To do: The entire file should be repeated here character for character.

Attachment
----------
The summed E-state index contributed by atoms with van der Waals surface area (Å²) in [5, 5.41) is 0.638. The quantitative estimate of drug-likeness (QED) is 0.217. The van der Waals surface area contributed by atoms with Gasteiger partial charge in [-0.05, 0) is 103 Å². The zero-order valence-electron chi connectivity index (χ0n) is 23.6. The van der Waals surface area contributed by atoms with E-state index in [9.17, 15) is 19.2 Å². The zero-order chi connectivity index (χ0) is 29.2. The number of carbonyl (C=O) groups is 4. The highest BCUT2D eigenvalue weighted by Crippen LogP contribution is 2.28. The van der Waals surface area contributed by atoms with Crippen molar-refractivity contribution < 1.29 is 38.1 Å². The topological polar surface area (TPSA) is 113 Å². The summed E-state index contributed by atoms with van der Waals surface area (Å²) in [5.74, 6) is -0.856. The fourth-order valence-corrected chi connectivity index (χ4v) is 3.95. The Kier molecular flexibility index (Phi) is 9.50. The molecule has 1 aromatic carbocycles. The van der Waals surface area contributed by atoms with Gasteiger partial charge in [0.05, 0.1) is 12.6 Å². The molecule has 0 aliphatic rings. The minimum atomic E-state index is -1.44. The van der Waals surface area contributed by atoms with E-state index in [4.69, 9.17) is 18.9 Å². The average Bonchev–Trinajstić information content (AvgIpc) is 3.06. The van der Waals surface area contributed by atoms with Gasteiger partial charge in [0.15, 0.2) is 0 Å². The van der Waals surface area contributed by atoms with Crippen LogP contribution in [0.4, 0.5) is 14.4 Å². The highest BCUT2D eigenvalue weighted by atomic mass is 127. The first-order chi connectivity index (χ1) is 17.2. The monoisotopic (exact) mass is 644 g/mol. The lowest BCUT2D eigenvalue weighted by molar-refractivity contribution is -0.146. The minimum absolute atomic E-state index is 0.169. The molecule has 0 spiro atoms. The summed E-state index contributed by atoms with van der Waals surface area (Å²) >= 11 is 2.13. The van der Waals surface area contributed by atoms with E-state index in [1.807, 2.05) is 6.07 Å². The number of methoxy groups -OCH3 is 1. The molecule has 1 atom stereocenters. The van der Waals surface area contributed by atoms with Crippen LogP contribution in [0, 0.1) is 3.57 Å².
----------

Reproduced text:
The summed E-state index contributed by atoms with van der Waals surface area (Å²) in [5, 5.41) is 0.638. The quantitative estimate of drug-likeness (QED) is 0.217. The van der Waals surface area contributed by atoms with Gasteiger partial charge in [-0.05, 0) is 103 Å². The zero-order valence-electron chi connectivity index (χ0n) is 23.6. The van der Waals surface area contributed by atoms with E-state index in [9.17, 15) is 19.2 Å². The zero-order chi connectivity index (χ0) is 29.2. The number of carbonyl (C=O) groups is 4. The highest BCUT2D eigenvalue weighted by Crippen LogP contribution is 2.28. The van der Waals surface area contributed by atoms with Crippen molar-refractivity contribution < 1.29 is 38.1 Å². The topological polar surface area (TPSA) is 113 Å². The summed E-state index contributed by atoms with van der Waals surface area (Å²) in [5.74, 6) is -0.856. The fourth-order valence-corrected chi connectivity index (χ4v) is 3.95. The Kier molecular flexibility index (Phi) is 9.50. The molecule has 1 aromatic carbocycles. The van der Waals surface area contributed by atoms with Gasteiger partial charge in [0.05, 0.1) is 12.6 Å². The molecule has 0 aliphatic rings. The minimum atomic E-state index is -1.44. The van der Waals surface area contributed by atoms with E-state index in [4.69, 9.17) is 18.9 Å². The average Bonchev–Trinajstić information content (AvgIpc) is 3.06. The van der Waals surface area contributed by atoms with Gasteiger partial charge in [0.15, 0.2) is 0 Å². The van der Waals surface area contributed by atoms with Crippen LogP contribution in [0.4, 0.5) is 14.4 Å². The highest BCUT2D eigenvalue weighted by atomic mass is 127. The first-order chi connectivity index (χ1) is 17.2. The monoisotopic (exact) mass is 644 g/mol. The lowest BCUT2D eigenvalue weighted by molar-refractivity contribution is -0.146. The minimum absolute atomic E-state index is 0.169. The molecule has 0 spiro atoms. The summed E-state index contributed by atoms with van der Waals surface area (Å²) >= 11 is 2.13. The van der Waals surface area contributed by atoms with E-state index in [1.807, 2.05) is 6.07 Å². The number of methoxy groups -OCH3 is 1. The molecule has 1 atom stereocenters. The van der Waals surface area contributed by atoms with Crippen LogP contribution in [0, 0.1) is 3.57 Å².